Setbacks a Setback – But Not Defeat – For Mobile Tank Foes
Originally posted in New American Journal on June 17th
MOBILE, Ala. – After a couple years trudging through the weeds and thickets of laws, regulations, technical standards, hazard assessments, health effects, economic impacts and other consequences of petroleum storage tanks, Mobile has arrived at nearly the same place it began this trek.
Photo: Cover Page from No Petro-Chemical Storage Tanks on Our West Bank–A Compendium of Citizen Concerns
On June 11 a three-member subcommittee presented its tank farm report to the full planning commission of the city. This formally ended a spasm of study that began in 2013 when local citizens noticed plans for tank expansions springing up like toadstools after a rainstorm. These were mainly folks alerted and activated by their resistance to plans for a crude oil pipeline through the watershed of the municipal drinking water reservoir. This primed them to see the sprouting of tank farms—mostly in the downtown port area—and the associated pipelines as a sign of intentions to turn the city into an even bigger fossil fuel handling hub than it is already.
They raised a big enough fuss to catch the ear of politicians on the city council, a majority of whom edged toward enacting a moratorium on construction of new storage tanks. This provoked enough alarm from chamber of commerce and shipping interests to make the council back away from its moratorium.
Instead, the council created a citizens’ advisory committee and shuffled the tank farm hassles off to them. After months of diligent study they arrived at consensus—mostly. They couldn’t agree on the size of safety buffer zones between tank farms and nearby neighborhoods. Residential area voices wanted setbacks one-half mile or more for the dangerous tank farms. Industrial voices wanted much less.
Meanwhile, newly elected mayor Sandy Stimpson—previously head of the chamber of commerce—had purged the planning commission and appointed a batch of new members. They confessed ignorance when the advisory committee delivered its report. So they formed a subcommittee to restudy the issue, and its report has at last been delivered to the rest of the planning commission.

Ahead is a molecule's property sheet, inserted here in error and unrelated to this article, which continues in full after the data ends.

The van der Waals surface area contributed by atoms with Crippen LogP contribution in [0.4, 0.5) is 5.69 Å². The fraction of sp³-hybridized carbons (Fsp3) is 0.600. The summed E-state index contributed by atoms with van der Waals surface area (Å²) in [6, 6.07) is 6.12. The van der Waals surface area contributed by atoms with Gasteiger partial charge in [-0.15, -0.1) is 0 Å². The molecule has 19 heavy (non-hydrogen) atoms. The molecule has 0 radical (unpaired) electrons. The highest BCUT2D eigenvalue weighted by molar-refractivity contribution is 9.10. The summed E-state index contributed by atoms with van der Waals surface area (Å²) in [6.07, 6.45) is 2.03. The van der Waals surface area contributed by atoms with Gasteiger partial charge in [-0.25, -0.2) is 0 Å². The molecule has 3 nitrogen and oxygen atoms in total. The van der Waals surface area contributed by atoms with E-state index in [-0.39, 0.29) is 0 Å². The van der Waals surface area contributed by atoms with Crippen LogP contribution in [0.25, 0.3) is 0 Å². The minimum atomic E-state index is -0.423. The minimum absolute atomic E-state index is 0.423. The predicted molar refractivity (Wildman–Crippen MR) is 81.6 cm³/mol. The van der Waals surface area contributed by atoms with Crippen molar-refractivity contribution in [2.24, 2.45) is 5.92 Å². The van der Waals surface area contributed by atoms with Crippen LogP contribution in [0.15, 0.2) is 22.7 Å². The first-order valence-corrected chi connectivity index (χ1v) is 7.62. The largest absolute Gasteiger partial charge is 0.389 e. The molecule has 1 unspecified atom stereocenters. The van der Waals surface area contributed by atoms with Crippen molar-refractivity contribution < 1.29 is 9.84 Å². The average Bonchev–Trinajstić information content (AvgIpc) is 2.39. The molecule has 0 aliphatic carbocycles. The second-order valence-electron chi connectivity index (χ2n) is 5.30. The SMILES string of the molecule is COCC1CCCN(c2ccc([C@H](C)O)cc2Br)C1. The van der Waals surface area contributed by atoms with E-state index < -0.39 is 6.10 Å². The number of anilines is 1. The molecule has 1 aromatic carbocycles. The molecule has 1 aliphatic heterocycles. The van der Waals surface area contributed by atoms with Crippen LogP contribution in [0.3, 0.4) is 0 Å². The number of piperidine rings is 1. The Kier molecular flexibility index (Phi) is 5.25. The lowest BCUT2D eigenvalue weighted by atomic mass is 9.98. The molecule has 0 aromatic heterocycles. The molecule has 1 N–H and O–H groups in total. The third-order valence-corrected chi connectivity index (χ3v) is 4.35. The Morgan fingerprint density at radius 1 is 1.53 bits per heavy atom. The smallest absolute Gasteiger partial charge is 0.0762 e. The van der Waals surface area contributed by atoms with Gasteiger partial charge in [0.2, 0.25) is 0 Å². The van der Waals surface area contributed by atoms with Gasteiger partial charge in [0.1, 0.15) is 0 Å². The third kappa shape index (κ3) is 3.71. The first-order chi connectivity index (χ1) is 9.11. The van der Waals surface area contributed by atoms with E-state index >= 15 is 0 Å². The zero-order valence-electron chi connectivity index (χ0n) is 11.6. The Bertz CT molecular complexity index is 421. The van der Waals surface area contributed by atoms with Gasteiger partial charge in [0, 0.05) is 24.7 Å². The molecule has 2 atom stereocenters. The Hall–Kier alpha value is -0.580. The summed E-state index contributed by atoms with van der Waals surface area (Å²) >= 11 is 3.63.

Castrating Citizens’ Advice
This report is a tame document with zero mention of a moratorium on tank farm construction or of anything even faintly resembling a moratorium. It merely recommends a dozen largely procedural changes in the city’s zoning ordinance, mostly dealing with notifying neighbors about pending projects and safety agencies about contents of tanks.
But nestled among the modest changes is one saying: “There shall be a one thousand (1,000) foot minimum setback for all new above ground oil storage tanks…The setback shall be measured from the tank to the property line of the closest residential structure, park, church or school.”
This is the key castration of the report from the defunct citizens’ advisory committee. Not only does it obliterate the half mile (2,640 feet) setback sought by the residential representatives, but it also strategically alters the manner of measuring the setback.
The advisory committee had said it should be measured from the “tank developments,” including “associated transfer and delivery systems,” to the nearest “residential community” or “historic district,” among other specified protected areas. This meant measuring the setback not from the tanks themselves but from the boundary of the project site, some of which showed railroad tanker car unloading tracks as the component closest to neighboring homes. And it meant measuring the setback to the boundary of a residential or historic area, not to structures within it.
By subtly altering the measure of the setback this new report by the new mayor’s newly appointed planning commission subcommittee allows stinky, hazardous rail and truck transfer facilities to crowd right against residences, as long as the tanks receiving the cargoes from these vehicles are further away. And the altered measure allows nearby residential or historic zones to count toward the setback for the tanks, as long as no structure exists where the measure is made.